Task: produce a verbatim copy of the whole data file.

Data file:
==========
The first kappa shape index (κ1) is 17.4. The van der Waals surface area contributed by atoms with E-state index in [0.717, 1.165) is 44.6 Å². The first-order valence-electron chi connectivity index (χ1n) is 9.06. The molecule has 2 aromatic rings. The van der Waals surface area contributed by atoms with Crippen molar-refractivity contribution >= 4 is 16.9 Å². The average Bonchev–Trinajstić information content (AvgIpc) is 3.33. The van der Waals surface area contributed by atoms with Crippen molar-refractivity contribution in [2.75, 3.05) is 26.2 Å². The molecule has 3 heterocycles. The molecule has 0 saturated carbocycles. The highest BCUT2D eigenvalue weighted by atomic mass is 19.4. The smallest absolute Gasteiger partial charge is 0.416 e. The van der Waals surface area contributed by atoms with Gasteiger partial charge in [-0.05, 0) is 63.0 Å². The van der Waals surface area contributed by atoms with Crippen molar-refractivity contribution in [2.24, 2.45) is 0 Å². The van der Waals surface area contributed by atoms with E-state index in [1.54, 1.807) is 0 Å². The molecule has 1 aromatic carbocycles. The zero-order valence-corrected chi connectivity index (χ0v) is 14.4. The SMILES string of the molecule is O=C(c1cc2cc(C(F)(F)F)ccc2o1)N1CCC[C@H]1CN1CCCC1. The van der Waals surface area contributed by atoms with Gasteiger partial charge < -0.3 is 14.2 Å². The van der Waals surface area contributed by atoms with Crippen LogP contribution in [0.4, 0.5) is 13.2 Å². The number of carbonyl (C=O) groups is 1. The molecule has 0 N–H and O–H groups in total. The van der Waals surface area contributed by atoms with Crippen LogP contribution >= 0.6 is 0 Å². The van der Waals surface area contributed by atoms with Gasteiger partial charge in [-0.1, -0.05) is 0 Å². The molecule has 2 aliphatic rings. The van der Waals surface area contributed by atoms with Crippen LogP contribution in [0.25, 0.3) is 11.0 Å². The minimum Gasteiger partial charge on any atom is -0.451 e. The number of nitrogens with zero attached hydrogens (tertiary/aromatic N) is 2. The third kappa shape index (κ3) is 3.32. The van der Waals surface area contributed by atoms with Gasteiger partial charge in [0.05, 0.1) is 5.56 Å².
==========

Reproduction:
The first kappa shape index (κ1) is 17.4. The van der Waals surface area contributed by atoms with E-state index in [0.717, 1.165) is 44.6 Å². The first-order valence-electron chi connectivity index (χ1n) is 9.06. The molecule has 2 aromatic rings. The van der Waals surface area contributed by atoms with Crippen molar-refractivity contribution >= 4 is 16.9 Å². The average Bonchev–Trinajstić information content (AvgIpc) is 3.33. The van der Waals surface area contributed by atoms with Crippen molar-refractivity contribution in [2.75, 3.05) is 26.2 Å². The molecule has 3 heterocycles. The molecule has 0 saturated carbocycles. The highest BCUT2D eigenvalue weighted by atomic mass is 19.4. The smallest absolute Gasteiger partial charge is 0.416 e. The van der Waals surface area contributed by atoms with Gasteiger partial charge in [-0.05, 0) is 63.0 Å². The van der Waals surface area contributed by atoms with Crippen molar-refractivity contribution in [2.24, 2.45) is 0 Å². The van der Waals surface area contributed by atoms with E-state index in [1.54, 1.807) is 0 Å². The molecule has 1 aromatic carbocycles. The zero-order valence-corrected chi connectivity index (χ0v) is 14.4. The SMILES string of the molecule is O=C(c1cc2cc(C(F)(F)F)ccc2o1)N1CCC[C@H]1CN1CCCC1. The van der Waals surface area contributed by atoms with Gasteiger partial charge < -0.3 is 14.2 Å². The van der Waals surface area contributed by atoms with Crippen LogP contribution in [0.4, 0.5) is 13.2 Å². The number of carbonyl (C=O) groups is 1. The molecule has 0 N–H and O–H groups in total. The van der Waals surface area contributed by atoms with Crippen LogP contribution >= 0.6 is 0 Å². The van der Waals surface area contributed by atoms with Gasteiger partial charge in [-0.1, -0.05) is 0 Å². The molecule has 2 aliphatic rings. The van der Waals surface area contributed by atoms with Crippen LogP contribution in [0.25, 0.3) is 11.0 Å². The minimum Gasteiger partial charge on any atom is -0.451 e. The number of nitrogens with zero attached hydrogens (tertiary/aromatic N) is 2. The third kappa shape index (κ3) is 3.32. The van der Waals surface area contributed by atoms with Gasteiger partial charge in [0.05, 0.1) is 5.56 Å².